solitude is a state of mind

I almost didn’t post today. As an act of resignation. Giving up on the post-a-day challenge without even lasting the month. But then my son asked me to help him with a heraldry assignment for Social Studies. I ended up digging through my old England shots again and found a few that I need to revisit, including the one above. Now I’m glad I took the time because the original never did justice to the moment. A moment of transition. My daughter’s transition to a new time zone in a new country. My transition from planning to executing the dream vacation. The day’s transition to night. Rain to fog. Still air to driving wind.

We’d stood on both shores of the Atlantic that year—both shores nearly deserted, though the crowds were 500 feet away. We grabbed our moments of solitude when we found them and tucked them in our pockets, taking them out later on overcrowded trains and long queues. Remembered waves can drown out many an annoying sight or sound.

But how about you? If you have a favorite transition ritual or link to a poem/story about transition, please share:-)

Battles & Cliff Tops

Well, we made it! We breezed through luggage check-in, security, a couple pages of homework at the gate, our transatlantic flight, & customs before hitting our first snag. We had found an internet special for commission-free money exchange at AMEX. Only problem was it was in Heathrow’s terminal 2 and we were in terminal 4. We walked all the way, exchanged our money (it was a good thing we had the promotion printed…) and then realized we had to walk back where we came from to get to the Heathrow Express to start our train journeys. OOOPS! As we tried to wind our way back 2 terminals, we found ourselves stuck going in a circle. We asked directions and finally got on our way.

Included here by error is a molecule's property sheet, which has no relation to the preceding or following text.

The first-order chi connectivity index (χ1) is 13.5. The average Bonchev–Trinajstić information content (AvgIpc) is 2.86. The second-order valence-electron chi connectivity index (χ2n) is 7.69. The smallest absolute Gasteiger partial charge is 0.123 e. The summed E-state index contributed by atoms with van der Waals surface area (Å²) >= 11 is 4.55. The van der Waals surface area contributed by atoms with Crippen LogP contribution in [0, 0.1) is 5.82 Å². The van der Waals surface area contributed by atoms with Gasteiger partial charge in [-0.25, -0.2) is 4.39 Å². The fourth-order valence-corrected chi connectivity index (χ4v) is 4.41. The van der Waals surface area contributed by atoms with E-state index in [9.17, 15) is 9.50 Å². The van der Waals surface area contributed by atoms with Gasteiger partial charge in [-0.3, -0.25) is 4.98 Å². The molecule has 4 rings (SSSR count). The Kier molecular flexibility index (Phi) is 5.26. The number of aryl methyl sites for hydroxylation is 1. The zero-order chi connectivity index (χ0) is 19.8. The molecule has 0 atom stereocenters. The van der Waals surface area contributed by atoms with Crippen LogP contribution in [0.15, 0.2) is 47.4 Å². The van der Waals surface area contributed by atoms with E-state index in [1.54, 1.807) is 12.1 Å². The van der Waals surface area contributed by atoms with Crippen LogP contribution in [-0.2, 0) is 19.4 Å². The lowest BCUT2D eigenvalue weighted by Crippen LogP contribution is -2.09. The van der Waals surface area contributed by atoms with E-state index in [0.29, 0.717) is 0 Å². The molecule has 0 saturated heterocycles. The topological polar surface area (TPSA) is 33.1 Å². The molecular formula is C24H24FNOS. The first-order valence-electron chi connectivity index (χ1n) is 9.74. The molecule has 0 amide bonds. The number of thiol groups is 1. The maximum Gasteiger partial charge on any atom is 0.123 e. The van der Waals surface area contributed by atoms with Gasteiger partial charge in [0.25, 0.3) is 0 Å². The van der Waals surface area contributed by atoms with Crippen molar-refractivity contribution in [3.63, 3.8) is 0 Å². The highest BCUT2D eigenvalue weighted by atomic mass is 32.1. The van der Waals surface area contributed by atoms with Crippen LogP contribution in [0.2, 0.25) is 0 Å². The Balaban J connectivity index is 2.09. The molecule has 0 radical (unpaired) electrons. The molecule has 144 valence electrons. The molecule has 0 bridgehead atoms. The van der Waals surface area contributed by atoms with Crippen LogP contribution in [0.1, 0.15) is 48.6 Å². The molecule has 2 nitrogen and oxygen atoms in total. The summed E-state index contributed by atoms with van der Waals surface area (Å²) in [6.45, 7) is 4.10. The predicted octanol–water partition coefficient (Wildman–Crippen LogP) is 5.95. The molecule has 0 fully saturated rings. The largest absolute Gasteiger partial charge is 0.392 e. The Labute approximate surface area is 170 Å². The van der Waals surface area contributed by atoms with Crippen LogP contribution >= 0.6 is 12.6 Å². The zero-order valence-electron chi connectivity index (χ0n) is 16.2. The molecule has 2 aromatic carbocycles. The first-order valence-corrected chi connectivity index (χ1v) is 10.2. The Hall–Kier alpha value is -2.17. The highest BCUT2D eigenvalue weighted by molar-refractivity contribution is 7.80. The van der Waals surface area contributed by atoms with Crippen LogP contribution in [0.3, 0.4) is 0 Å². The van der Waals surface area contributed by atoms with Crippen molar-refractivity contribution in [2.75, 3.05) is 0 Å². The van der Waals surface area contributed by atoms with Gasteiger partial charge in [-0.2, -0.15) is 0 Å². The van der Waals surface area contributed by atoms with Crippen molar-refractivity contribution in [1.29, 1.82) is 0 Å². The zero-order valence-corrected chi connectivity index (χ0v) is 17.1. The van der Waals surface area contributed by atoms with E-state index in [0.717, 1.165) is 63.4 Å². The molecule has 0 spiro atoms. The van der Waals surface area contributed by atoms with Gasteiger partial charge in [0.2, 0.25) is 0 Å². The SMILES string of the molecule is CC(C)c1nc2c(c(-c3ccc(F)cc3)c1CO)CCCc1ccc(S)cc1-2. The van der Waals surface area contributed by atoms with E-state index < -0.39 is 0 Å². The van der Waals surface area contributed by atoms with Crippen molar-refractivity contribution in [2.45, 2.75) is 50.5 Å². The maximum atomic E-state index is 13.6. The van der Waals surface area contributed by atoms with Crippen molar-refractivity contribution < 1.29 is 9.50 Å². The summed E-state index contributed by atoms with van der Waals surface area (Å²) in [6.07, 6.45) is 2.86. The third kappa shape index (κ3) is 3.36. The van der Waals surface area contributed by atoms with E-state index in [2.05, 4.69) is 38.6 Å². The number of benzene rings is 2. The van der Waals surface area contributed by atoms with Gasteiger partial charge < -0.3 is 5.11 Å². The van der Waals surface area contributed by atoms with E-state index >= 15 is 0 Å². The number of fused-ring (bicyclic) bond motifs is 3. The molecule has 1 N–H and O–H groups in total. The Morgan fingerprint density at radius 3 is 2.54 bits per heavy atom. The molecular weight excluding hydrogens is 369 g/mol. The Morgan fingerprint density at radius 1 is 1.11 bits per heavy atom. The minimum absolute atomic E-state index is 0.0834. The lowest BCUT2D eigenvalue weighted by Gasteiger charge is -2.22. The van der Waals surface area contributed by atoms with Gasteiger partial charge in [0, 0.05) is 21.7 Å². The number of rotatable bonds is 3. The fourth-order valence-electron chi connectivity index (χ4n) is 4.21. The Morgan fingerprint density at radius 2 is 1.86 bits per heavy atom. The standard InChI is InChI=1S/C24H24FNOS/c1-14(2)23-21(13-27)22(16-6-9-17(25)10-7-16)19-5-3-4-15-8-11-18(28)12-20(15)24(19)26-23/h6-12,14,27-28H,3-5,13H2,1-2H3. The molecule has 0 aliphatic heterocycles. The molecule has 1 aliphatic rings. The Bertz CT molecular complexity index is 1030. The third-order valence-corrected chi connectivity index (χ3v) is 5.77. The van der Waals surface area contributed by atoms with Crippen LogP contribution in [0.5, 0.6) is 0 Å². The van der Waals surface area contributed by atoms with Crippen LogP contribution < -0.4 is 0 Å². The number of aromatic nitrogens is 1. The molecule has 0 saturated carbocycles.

The train connections were flawless. The attendant in the Paddington station restroom even let Megan in for free (saving 20 pence). We made an earlier train to Hastings than we planned, the only hitch being that the train stopped briefly to clear sheep off the line…

Pat and Chris, the owners of the Hastings guest house, picked us up at the station and showed us around our home for the next three days. Lovely blue and white rooms with a kitchen, living area, and private bath. Ian loves the Mr. Bean videos that were included in the room rental. I think Kurt and I may check out the Black Adder videos tonight.

We toured Battle Abbey and the Battle of Hastings battleground today. Fascinating. Ian loved scrambling up every staircase available. Megan thought the garderobes were sick (confused? wikipedia). We almost made it out of the gift shop without incident, until Ian found a toy crossbow complete with suction cup arrows. He wouldn’t go for a working mini-catapult/pencil sharpener so we had to compromise on a wooden dagger. Megan got a pewter ring with green stone.

In trying to find the railway up to the Hastings Castle ruins, we managed to climb the entire hill and ended up right at the gate…which was locked shut. We missed it by 50 minutes. The silver lining was finding a hidden staircase which led up to an open grassy cliff top from which we took in the misty landscape of coastal Hastings Old Town & Docks. We went down a paved way which wound around narrow back alleys and dumped us onto George Street – where Ian found an arcade (his highlight of the day for sure).

We finished the day at The Italian Way Pizzeria, run by Italians that were much more relaxed than the Italian restaurant in London that Kurt and I previously visited. And now we are at Web Frenzy, and Ian says I must finish soon so he can play computer games with the 43 minutes left on my £2 internet hour.

More with pictures on Sunday,

Quotes of the Day:

Megan, after hearing the train announcement “Next stop – London Bridge”:
“But it isn’t falling down!”

Ian, after finishing off a fine piece of garlic bread with mozzarella:
“A small town = a great vacation spot!”